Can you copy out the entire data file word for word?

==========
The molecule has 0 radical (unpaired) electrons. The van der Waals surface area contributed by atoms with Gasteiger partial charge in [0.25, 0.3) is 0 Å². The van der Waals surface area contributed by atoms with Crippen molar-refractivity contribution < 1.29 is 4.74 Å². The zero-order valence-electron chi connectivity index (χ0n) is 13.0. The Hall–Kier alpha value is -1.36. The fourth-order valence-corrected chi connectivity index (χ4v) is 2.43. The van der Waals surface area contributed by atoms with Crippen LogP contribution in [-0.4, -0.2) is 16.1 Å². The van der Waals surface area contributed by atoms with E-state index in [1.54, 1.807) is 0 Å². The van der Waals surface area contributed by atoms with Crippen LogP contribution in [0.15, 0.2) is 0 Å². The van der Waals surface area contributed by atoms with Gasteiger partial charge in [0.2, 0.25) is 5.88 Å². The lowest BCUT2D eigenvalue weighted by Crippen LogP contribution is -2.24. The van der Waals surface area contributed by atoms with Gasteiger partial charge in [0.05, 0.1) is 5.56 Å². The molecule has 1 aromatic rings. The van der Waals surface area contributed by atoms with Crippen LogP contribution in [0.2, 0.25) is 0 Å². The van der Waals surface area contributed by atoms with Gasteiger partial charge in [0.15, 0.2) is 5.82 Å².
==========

The molecule has 0 radical (unpaired) electrons. The van der Waals surface area contributed by atoms with Gasteiger partial charge in [0.25, 0.3) is 0 Å². The van der Waals surface area contributed by atoms with Crippen molar-refractivity contribution < 1.29 is 4.74 Å². The zero-order valence-electron chi connectivity index (χ0n) is 13.0. The Hall–Kier alpha value is -1.36. The fourth-order valence-corrected chi connectivity index (χ4v) is 2.43. The van der Waals surface area contributed by atoms with Crippen LogP contribution in [-0.4, -0.2) is 16.1 Å². The van der Waals surface area contributed by atoms with E-state index in [1.54, 1.807) is 0 Å². The van der Waals surface area contributed by atoms with Crippen LogP contribution in [0.15, 0.2) is 0 Å². The van der Waals surface area contributed by atoms with Gasteiger partial charge in [0.2, 0.25) is 5.88 Å². The lowest BCUT2D eigenvalue weighted by Crippen LogP contribution is -2.24. The van der Waals surface area contributed by atoms with Gasteiger partial charge in [0.05, 0.1) is 5.56 Å². The molecule has 1 aromatic rings. The van der Waals surface area contributed by atoms with Crippen LogP contribution in [0.2, 0.25) is 0 Å². The van der Waals surface area contributed by atoms with Gasteiger partial charge in [0.15, 0.2) is 5.82 Å².